Accordingly, I met with the Chaplain, a nice, easygoing man with a strong sense of Christian vocation, who had been at Leyhill for four years and had a good understanding of prisoner psychology. I introduced the matter by suggesting that there is a mystery in the story of Paradise Lost that lies at the heart of all our lives. And this is older than that of Oedipus. In the play there are overtones of the great four stories of the world's various religions, and specifically of the Hebrew-Christian tradition. Guilt and Sin are pretty powerful themes of the Christian Church, and any attempt to understand their place in the world and their relevance to contemporary man was, I assured him, a matter of concern to today's criminal. One begins by depicting man as some kind of "hairless talking ape" who is unable to benefit from the possibilities of his own existence, who then has a revelation, in this instance, through piercing a small hole through his skull to increase the volume of blood to the brain.
The Chaplain looked puzzled. 'But what has Paradise Lost got to do with making holes in your head ?' he asked.
'Well, the theory is that by increasing the amount of blood to the brain the surface of the capillaries—millions of them—increases, which in turn release glucose from the blood into the brain cells. This is the physiological secret of "getting high". So the "hairless talking ape" who does not know that his "fall" (loss of brainbloodvolume) has a purely physiological cause. Thus he lives out his simple life or death without ever realising his golden future, truly the parable of fallen man.'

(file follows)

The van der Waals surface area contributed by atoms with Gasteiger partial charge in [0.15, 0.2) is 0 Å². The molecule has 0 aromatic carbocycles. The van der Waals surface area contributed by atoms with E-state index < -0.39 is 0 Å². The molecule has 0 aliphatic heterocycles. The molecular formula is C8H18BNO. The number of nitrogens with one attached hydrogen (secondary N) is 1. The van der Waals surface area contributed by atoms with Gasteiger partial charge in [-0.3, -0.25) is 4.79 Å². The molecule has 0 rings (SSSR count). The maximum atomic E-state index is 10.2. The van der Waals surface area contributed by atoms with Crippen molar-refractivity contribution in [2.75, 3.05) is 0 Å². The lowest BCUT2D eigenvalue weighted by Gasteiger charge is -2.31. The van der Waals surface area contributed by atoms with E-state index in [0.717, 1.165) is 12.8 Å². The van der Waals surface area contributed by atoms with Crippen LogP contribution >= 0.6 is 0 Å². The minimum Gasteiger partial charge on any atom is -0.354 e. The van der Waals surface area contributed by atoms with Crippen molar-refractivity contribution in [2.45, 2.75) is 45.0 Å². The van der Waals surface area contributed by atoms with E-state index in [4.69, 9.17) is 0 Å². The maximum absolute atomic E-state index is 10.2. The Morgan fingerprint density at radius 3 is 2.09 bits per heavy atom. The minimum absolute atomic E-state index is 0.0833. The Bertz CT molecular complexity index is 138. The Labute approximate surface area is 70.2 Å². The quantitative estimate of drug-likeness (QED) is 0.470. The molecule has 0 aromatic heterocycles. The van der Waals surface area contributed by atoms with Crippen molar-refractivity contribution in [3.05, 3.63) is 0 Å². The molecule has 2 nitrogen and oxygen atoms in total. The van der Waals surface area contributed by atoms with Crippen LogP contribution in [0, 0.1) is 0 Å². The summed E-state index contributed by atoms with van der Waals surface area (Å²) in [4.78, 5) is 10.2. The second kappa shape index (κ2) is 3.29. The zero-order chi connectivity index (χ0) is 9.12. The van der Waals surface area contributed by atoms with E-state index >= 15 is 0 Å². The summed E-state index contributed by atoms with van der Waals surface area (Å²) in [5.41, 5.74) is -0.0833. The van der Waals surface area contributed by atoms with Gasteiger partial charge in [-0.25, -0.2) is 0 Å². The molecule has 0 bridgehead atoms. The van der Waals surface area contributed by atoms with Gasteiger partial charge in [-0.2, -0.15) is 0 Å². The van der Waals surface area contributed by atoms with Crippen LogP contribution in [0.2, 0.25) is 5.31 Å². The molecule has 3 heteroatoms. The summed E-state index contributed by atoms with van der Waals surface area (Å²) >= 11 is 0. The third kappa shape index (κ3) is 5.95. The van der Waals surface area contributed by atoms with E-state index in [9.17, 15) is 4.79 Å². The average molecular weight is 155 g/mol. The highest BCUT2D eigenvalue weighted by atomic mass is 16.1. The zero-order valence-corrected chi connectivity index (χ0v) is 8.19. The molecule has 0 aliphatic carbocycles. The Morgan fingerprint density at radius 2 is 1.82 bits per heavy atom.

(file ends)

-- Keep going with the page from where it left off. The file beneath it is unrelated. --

'It sounds all rather godless to me.'
'Well, the modern writer uses myths and metaphors in order to get his message across. And in the case of this play, he has found modern counterparts to the story of the Fall in poetry, science, and music to express an awareness that we all have, however obscurely, that there are vast capacities in man which he continually fails to realise. The message of the play is simple. If things are not right inside yourself, then change them. The evolutionary leap in being from monkey to man produced a new kind of animal, a creative animal, an animal with imagination, who could devise ways to regain the lost paradise of lost brainbloodvolume.'